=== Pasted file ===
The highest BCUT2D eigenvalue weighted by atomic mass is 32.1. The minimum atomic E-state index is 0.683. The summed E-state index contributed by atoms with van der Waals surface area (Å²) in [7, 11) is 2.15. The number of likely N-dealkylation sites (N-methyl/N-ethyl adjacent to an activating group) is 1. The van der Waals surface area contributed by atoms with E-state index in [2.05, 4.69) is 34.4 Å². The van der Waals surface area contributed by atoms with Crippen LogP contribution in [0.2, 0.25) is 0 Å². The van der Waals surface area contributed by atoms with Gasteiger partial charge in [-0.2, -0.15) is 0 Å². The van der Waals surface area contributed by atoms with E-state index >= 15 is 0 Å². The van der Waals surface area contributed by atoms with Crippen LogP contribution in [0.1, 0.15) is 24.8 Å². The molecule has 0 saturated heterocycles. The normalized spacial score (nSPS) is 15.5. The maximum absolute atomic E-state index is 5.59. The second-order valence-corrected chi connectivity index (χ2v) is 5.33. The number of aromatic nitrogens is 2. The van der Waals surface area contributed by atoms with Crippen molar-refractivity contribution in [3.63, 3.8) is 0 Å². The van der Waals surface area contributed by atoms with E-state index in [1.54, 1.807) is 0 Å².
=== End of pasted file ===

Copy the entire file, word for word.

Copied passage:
The highest BCUT2D eigenvalue weighted by atomic mass is 32.1. The minimum atomic E-state index is 0.683. The summed E-state index contributed by atoms with van der Waals surface area (Å²) in [7, 11) is 2.15. The number of likely N-dealkylation sites (N-methyl/N-ethyl adjacent to an activating group) is 1. The van der Waals surface area contributed by atoms with E-state index in [2.05, 4.69) is 34.4 Å². The van der Waals surface area contributed by atoms with Crippen LogP contribution in [0.2, 0.25) is 0 Å². The van der Waals surface area contributed by atoms with Gasteiger partial charge in [-0.2, -0.15) is 0 Å². The van der Waals surface area contributed by atoms with E-state index >= 15 is 0 Å². The van der Waals surface area contributed by atoms with Crippen LogP contribution in [0.1, 0.15) is 24.8 Å². The molecule has 0 saturated heterocycles. The normalized spacial score (nSPS) is 15.5. The maximum absolute atomic E-state index is 5.59. The second-order valence-corrected chi connectivity index (χ2v) is 5.33. The number of aromatic nitrogens is 2. The van der Waals surface area contributed by atoms with Crippen molar-refractivity contribution in [3.63, 3.8) is 0 Å². The van der Waals surface area contributed by atoms with E-state index in [1.54, 1.807) is 0 Å².